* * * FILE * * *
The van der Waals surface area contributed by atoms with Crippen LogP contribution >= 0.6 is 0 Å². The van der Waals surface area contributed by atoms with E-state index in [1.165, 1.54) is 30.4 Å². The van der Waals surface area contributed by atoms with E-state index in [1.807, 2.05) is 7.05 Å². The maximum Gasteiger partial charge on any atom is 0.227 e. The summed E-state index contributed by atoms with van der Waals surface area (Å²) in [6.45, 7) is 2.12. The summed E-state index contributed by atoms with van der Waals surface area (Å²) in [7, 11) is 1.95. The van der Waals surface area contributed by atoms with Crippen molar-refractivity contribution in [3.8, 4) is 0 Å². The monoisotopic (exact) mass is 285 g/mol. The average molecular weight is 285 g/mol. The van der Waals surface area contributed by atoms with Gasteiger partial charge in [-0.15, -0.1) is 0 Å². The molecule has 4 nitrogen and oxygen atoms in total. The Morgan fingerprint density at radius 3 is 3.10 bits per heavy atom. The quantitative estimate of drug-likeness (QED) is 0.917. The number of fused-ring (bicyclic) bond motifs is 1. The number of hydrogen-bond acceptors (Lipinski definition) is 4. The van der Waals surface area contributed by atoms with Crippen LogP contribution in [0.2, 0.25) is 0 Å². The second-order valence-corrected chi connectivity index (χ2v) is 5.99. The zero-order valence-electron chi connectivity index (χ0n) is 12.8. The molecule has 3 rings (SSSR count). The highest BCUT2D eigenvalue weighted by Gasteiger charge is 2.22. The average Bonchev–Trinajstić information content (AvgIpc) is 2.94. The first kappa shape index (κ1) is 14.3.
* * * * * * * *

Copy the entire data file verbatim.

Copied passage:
The van der Waals surface area contributed by atoms with Crippen LogP contribution >= 0.6 is 0 Å². The van der Waals surface area contributed by atoms with E-state index in [1.165, 1.54) is 30.4 Å². The van der Waals surface area contributed by atoms with E-state index in [1.807, 2.05) is 7.05 Å². The maximum Gasteiger partial charge on any atom is 0.227 e. The summed E-state index contributed by atoms with van der Waals surface area (Å²) in [6.45, 7) is 2.12. The summed E-state index contributed by atoms with van der Waals surface area (Å²) in [7, 11) is 1.95. The van der Waals surface area contributed by atoms with Crippen molar-refractivity contribution in [3.8, 4) is 0 Å². The monoisotopic (exact) mass is 285 g/mol. The average molecular weight is 285 g/mol. The van der Waals surface area contributed by atoms with Gasteiger partial charge in [-0.15, -0.1) is 0 Å². The molecule has 4 nitrogen and oxygen atoms in total. The Morgan fingerprint density at radius 3 is 3.10 bits per heavy atom. The quantitative estimate of drug-likeness (QED) is 0.917. The number of fused-ring (bicyclic) bond motifs is 1. The number of hydrogen-bond acceptors (Lipinski definition) is 4. The van der Waals surface area contributed by atoms with Crippen LogP contribution in [0.2, 0.25) is 0 Å². The second-order valence-corrected chi connectivity index (χ2v) is 5.99. The zero-order valence-electron chi connectivity index (χ0n) is 12.8. The molecule has 3 rings (SSSR count). The highest BCUT2D eigenvalue weighted by Gasteiger charge is 2.22. The average Bonchev–Trinajstić information content (AvgIpc) is 2.94. The first kappa shape index (κ1) is 14.3.